It’s Not Easy Being Green…

I am Irish, at least a little bit Irish. My last name means ‘black’ in Gaelic, most commonly thought to refer to the dark black hair coloring of my ancestors. I have medium brown hair. My brothers have blond hair, blonder hair, and darker brown hair. My dad is missing most of his hair. We are failing our ancestors.

My Irish brown-haired brother is named Patrick. March 17th should be like a birthday to him. He is, after all, Irish and named Patrick. Most of the time, we just remind him that his name is Patrick on this day of the year. My grandma usually sends him a “St. Patty’s Day” card. I’m so jealous. Occasionally, my mom will try to make something Irish. One year she made corned beef and cabbage. As the story goes, she slaved all day making this traditional dish only to have her 4 Irish children and 1 Irish husband despise the meal. Sorry Ireland, we weren’t big fans. More importantly, sorry mom, we know you tried hard.

I’m trying to show you just how bad at being Irish I am. I am of Irish descent (about 1/1000000 I think), but when I see people don green attire, wave Irish flags, do Irish jigs, and inhale homemade Irish soda bread, I realize that I am bad at being Irish.

For goodness sakes, why am I not more spirited when it comes to “St. Patrick’s Day?”

Maybe someday I will drink Guinness Beer, munch on colcannon, and jig up and down the streets on March 17th. Until then, I will google “Irish Foods” like I did this year. Then I will decide to make one of the recipes. I might discover a cute little Irish folk saying that goes along with my new Irish recipe (like the one I did this year). I will try to remember to wear a green shirt to work. And I might (emphasis on might), go searching for a four-leafed clover.

And for a few moments each March 17th, I will feel a bit more Irish. The rest of the year, I will prefer to eat my cabbage pickled like a German. The rest of the year my brother will allow a high school friend to call him the “Italian Stalllion” just because he thinks its funny that she is oblivious of just how blatantly Irish his name is. The rest of the year we won’t favor the color kelly green in our house. The rest of the year, I won’t think of pots-o-gold, or four-leaf clovers, or leprechauns. But today, I shall be a bit more Irish.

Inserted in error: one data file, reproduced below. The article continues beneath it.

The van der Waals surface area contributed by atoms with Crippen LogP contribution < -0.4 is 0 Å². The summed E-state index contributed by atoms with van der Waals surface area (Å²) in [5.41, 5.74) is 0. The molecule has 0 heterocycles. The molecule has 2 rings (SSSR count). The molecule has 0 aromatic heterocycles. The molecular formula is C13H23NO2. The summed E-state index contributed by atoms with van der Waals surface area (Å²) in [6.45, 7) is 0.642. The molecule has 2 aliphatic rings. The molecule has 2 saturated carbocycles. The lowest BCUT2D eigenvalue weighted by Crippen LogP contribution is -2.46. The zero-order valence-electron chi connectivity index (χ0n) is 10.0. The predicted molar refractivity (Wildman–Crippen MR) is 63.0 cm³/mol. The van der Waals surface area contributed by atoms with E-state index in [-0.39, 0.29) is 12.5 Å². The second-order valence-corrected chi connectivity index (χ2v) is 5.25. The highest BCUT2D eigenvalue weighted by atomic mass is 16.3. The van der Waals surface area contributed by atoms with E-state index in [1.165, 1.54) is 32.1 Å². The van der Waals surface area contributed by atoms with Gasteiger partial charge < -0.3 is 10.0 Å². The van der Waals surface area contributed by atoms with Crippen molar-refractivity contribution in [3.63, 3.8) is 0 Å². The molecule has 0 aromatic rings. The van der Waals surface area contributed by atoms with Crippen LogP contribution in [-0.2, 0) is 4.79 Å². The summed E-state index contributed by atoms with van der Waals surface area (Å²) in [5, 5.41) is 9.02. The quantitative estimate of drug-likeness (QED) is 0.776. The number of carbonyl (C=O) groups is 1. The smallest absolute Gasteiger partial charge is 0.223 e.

—- Let’s Segway into this little poem that I found on the internet —–

Boxty on the griddle,
boxty in the pan,
if you can’t make boxty,
you’ll never get a man. 

Look who can make boxty? Bring on the men. Looks like I won’t be needing the ‘luck of the Irish’ after all. I just needed a good boxty recipe.



P.S. Happy St. Patrick’s Day, Patrick. May the luck-o-the-Irish be with you.

Irish Boxty
Source: The Parsley Thief
Printable Recipe

1 Yukon Gold potato (~9oz), peeled, chopped into chunks
1 1/4C peeled, grated Yukon Gold potato {squeezed dry with a paper towel}
3/4 cup flour
1 tsp baking soda
1 tsp kosher salt
1/2C buttermilk or (1C soymilk + 1tsp lemon juice)
canola oil

Bring a pot of water to a boil. Cook potato for 15 minutes, until fork tender. Drain water. Return to pot. Mash. You will want about 1C mashed potatoes.

In a bowl, combine mashed potato, grated potato, flour, baking soda, and salt. Add in buttermilk, a few spoonfuls at a time, until the mixture is similar to the consistency of mashed potatoes.

Heat canola oil in a non-stick pan over medium high heat. Drop by heaping tablespoon onto hot oil. Press batter down gently to slightly flatten. Cook for 3 minutes, until golden brown. Flip and cook for additional 2 minutes. Serve immediately. I garnished with a few chopped scallions or parsley.



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